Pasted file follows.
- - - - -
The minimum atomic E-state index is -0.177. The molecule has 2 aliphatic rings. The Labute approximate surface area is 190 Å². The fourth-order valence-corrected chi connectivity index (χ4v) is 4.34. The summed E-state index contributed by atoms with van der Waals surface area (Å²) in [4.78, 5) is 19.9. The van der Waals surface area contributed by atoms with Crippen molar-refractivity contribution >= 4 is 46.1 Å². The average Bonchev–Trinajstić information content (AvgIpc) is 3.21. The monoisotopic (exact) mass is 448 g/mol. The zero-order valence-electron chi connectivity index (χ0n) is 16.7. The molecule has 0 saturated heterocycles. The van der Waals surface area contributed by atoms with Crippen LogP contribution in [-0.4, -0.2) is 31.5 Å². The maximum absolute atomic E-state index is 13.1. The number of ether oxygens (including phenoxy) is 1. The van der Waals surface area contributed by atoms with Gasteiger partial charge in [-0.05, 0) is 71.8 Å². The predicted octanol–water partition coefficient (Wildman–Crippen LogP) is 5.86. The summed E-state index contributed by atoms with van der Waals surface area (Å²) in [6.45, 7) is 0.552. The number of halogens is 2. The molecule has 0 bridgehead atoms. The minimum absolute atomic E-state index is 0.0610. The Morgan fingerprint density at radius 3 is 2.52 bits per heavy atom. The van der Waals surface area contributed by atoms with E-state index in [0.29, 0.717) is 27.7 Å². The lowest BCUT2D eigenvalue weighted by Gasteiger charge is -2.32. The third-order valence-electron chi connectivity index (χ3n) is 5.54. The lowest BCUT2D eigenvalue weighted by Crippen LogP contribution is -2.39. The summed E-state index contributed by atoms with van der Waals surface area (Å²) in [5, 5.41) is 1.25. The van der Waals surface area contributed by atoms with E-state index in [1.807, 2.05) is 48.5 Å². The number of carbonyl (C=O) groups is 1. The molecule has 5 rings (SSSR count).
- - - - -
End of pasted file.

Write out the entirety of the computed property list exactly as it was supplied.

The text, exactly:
The minimum atomic E-state index is -0.177. The molecule has 2 aliphatic rings. The Labute approximate surface area is 190 Å². The fourth-order valence-corrected chi connectivity index (χ4v) is 4.34. The summed E-state index contributed by atoms with van der Waals surface area (Å²) in [4.78, 5) is 19.9. The van der Waals surface area contributed by atoms with Crippen molar-refractivity contribution >= 4 is 46.1 Å². The average Bonchev–Trinajstić information content (AvgIpc) is 3.21. The monoisotopic (exact) mass is 448 g/mol. The zero-order valence-electron chi connectivity index (χ0n) is 16.7. The molecule has 0 saturated heterocycles. The van der Waals surface area contributed by atoms with Crippen LogP contribution in [-0.4, -0.2) is 31.5 Å². The maximum absolute atomic E-state index is 13.1. The number of ether oxygens (including phenoxy) is 1. The van der Waals surface area contributed by atoms with Gasteiger partial charge in [-0.05, 0) is 71.8 Å². The predicted octanol–water partition coefficient (Wildman–Crippen LogP) is 5.86. The summed E-state index contributed by atoms with van der Waals surface area (Å²) in [6.45, 7) is 0.552. The number of halogens is 2. The molecule has 0 bridgehead atoms. The minimum absolute atomic E-state index is 0.0610. The Morgan fingerprint density at radius 3 is 2.52 bits per heavy atom. The van der Waals surface area contributed by atoms with E-state index in [0.29, 0.717) is 27.7 Å². The lowest BCUT2D eigenvalue weighted by Gasteiger charge is -2.32. The third-order valence-electron chi connectivity index (χ3n) is 5.54. The lowest BCUT2D eigenvalue weighted by Crippen LogP contribution is -2.39. The summed E-state index contributed by atoms with van der Waals surface area (Å²) in [5, 5.41) is 1.25. The van der Waals surface area contributed by atoms with E-state index in [1.807, 2.05) is 48.5 Å². The number of carbonyl (C=O) groups is 1. The molecule has 5 rings (SSSR count).